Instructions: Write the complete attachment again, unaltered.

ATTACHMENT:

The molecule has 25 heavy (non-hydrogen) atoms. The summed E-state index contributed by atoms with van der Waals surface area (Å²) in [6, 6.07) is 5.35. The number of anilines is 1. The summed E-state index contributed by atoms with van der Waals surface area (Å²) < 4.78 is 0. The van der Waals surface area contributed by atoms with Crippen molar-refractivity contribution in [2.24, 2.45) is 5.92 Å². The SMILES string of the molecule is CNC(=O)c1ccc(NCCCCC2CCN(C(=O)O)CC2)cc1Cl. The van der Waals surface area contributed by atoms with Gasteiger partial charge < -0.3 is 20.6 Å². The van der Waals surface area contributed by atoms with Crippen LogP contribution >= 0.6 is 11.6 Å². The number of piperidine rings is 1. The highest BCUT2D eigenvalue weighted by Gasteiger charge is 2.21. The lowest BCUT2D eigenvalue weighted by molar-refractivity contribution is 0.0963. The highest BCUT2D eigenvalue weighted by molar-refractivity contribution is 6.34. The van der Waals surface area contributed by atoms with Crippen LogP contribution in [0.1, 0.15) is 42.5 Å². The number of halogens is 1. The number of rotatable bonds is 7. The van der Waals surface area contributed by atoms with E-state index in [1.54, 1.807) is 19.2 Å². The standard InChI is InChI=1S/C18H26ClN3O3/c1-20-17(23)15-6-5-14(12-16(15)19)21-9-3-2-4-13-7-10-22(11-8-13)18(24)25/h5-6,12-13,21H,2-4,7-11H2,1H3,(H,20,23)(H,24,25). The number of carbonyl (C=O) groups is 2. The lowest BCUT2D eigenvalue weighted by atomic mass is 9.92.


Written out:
The molecule has 25 heavy (non-hydrogen) atoms. The summed E-state index contributed by atoms with van der Waals surface area (Å²) in [6, 6.07) is 5.35. The number of anilines is 1. The summed E-state index contributed by atoms with van der Waals surface area (Å²) < 4.78 is 0. The van der Waals surface area contributed by atoms with Crippen molar-refractivity contribution in [2.24, 2.45) is 5.92 Å². The SMILES string of the molecule is CNC(=O)c1ccc(NCCCCC2CCN(C(=O)O)CC2)cc1Cl. The van der Waals surface area contributed by atoms with Gasteiger partial charge < -0.3 is 20.6 Å². The van der Waals surface area contributed by atoms with Crippen LogP contribution >= 0.6 is 11.6 Å². The number of piperidine rings is 1. The highest BCUT2D eigenvalue weighted by Gasteiger charge is 2.21. The lowest BCUT2D eigenvalue weighted by molar-refractivity contribution is 0.0963. The highest BCUT2D eigenvalue weighted by molar-refractivity contribution is 6.34. The van der Waals surface area contributed by atoms with Crippen LogP contribution in [0.1, 0.15) is 42.5 Å². The number of halogens is 1. The number of rotatable bonds is 7. The van der Waals surface area contributed by atoms with E-state index in [1.54, 1.807) is 19.2 Å². The standard InChI is InChI=1S/C18H26ClN3O3/c1-20-17(23)15-6-5-14(12-16(15)19)21-9-3-2-4-13-7-10-22(11-8-13)18(24)25/h5-6,12-13,21H,2-4,7-11H2,1H3,(H,20,23)(H,24,25). The number of carbonyl (C=O) groups is 2. The lowest BCUT2D eigenvalue weighted by atomic mass is 9.92.